PRAIRIE LAW is another very enjoyable George O'Brien RKO Western, teaming O'Brien with frequent leading lady Virginia Vale.
This time around O'Brien plays Brill Austin, a rancher helping some homesteaders, including lovely Priscilla (Vale), with water rights after the bad guys sell the newcomers land without access to water.
It all gets a little complicated, with shenanigans involving cattle rustling, fake elections, and moving the county seat, but Brill and his friends soon set matters right and by the end he's also won pretty Priscilla.
It's an action-packed 59 minutes. Along the way there's a scene with some lovely Western music, and there's also a clever, amusing sequence where a jury conducts its deliberations while also taking part in a shootout.
The cast includes J. Farrell MacDonald, Dick Hogan, Cy Kendall, Paul Everton, Henry Hall, and Monte Montague. Hand Worden has a small role as a man buying land.
In Boyd Magers' WESTERNS WOMEN Virginia Vale recalled Slim Whitaker, who plays O'Brien's sidekick Silent, as "Another very fine man...he always played his character very well."
More quotes from Vale about her experiences working on the O'Brien Westerns can be found here and here. She had nothing but good things to say about O'Brien, director David Howard, and the other actors she worked with.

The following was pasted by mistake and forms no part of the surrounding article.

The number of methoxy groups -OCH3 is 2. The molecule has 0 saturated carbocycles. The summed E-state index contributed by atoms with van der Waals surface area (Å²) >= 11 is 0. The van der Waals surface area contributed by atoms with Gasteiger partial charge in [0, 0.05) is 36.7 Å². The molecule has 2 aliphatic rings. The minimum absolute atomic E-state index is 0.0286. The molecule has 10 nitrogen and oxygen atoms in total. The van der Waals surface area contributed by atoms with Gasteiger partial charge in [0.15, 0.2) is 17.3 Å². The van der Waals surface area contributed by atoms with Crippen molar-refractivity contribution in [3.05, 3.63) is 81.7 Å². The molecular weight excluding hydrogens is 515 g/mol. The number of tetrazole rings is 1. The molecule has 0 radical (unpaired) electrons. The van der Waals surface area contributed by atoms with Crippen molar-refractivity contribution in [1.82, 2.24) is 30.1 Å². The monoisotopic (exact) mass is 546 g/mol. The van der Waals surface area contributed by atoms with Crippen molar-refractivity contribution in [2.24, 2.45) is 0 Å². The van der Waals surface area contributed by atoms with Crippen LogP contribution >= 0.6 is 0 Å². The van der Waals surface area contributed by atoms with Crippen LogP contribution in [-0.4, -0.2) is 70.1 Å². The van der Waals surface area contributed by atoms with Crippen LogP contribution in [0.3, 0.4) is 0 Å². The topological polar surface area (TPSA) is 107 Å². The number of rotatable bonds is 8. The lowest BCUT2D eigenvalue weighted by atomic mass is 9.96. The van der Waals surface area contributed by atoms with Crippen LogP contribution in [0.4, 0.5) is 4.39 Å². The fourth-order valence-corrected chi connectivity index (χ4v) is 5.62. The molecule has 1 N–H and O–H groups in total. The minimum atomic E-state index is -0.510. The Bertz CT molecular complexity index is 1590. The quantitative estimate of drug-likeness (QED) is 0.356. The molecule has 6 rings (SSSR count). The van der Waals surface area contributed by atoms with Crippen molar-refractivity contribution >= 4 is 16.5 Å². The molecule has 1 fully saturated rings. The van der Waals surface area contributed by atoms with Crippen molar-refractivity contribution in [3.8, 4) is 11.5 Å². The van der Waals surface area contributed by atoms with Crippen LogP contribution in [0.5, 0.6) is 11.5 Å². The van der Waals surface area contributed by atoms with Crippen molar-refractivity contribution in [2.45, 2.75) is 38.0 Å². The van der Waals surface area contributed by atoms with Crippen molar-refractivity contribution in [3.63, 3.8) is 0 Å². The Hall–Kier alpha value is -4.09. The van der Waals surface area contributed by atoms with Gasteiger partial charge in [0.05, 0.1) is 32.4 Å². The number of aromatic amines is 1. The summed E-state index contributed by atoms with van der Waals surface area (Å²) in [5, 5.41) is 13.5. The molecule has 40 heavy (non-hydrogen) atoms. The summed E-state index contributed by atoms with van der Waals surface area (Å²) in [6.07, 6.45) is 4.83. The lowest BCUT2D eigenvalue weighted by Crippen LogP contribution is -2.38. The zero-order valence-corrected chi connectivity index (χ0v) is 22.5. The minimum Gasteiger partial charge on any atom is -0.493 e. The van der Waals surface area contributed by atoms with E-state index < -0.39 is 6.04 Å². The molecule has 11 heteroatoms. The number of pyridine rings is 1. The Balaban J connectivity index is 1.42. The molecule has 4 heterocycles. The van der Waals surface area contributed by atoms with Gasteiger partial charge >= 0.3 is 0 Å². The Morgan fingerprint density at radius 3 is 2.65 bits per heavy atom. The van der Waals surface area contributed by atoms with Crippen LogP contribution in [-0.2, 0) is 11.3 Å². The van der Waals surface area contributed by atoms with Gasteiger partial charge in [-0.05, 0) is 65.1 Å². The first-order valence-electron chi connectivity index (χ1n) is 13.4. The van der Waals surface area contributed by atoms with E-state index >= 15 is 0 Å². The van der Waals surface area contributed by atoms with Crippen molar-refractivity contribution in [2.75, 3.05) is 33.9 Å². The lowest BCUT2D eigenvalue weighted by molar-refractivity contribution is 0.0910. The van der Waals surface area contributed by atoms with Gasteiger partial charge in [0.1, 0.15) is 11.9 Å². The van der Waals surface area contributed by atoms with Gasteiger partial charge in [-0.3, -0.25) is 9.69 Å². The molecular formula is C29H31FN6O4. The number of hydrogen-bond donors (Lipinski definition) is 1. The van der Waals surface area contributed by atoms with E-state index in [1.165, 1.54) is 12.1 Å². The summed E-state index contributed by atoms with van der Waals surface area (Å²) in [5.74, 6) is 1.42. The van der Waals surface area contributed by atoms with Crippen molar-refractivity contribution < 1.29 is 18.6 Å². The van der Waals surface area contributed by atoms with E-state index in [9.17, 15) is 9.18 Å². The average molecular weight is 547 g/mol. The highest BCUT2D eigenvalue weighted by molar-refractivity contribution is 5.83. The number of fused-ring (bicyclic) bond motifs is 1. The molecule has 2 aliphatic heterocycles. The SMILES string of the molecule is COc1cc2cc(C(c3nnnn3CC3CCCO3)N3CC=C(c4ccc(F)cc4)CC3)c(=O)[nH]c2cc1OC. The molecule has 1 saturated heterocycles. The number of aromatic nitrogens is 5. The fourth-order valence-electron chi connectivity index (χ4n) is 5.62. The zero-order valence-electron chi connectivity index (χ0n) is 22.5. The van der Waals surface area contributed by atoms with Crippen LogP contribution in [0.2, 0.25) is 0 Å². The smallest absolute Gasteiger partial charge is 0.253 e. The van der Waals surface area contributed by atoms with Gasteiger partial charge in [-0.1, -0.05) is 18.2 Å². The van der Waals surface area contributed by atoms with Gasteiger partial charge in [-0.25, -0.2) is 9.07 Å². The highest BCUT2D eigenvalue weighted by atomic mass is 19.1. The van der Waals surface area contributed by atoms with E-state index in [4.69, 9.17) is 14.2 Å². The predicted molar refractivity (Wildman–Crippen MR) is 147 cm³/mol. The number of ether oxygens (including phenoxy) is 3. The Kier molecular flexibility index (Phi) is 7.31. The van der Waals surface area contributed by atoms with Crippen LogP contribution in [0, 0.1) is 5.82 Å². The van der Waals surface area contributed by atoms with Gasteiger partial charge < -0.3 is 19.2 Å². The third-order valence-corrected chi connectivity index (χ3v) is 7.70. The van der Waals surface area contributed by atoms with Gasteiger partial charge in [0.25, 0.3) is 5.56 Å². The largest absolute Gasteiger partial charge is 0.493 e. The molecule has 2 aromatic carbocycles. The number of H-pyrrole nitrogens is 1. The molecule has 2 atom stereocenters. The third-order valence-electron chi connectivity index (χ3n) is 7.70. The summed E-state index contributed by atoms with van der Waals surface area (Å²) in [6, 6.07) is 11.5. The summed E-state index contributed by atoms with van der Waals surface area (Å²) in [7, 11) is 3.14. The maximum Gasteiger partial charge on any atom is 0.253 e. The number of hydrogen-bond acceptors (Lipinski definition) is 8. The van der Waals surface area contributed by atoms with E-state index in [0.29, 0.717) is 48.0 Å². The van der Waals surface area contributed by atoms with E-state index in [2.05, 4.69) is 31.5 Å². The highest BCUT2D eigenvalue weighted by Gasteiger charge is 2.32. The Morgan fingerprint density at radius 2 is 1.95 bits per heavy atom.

Some fascinating trivia about Virginia Vale is that after her film career, she served for decades as a competition judge for the U.S. Figure Skating Assocation. The Los Angeles Figure Skating Club published an obituary for Vale in their December 2006 newsletter, The Ice Monitor.
Cinematography of PRAIRIE LAW was by J. Roy Hunt. IMDb also says there was uncredited photography by Harry J. Wild.
PRAIRIE LAW isn't yet on DVD, but I'm hoping the Warner Archive will release a second collection with the rest of the six movies teaming O'Brien with Virginia Vale, since three of them are already available in a very nice set.
PRAIRIE LAW been shown on Turner Classic Movies.
Previous reviews of George O'Brien-Virginia Vale Westerns: THE MARSHAL OF MESA CITY (1939), LEGION OF THE LAWLESS (1940), BULLET CODE (1940), and TRIPLE JUSTICE (1940). Now that I've seen PRAIRIE LAW, the only one of O'Brien and Vale's joint films which I haven't tracked down is STAGE TO CHINO (1940).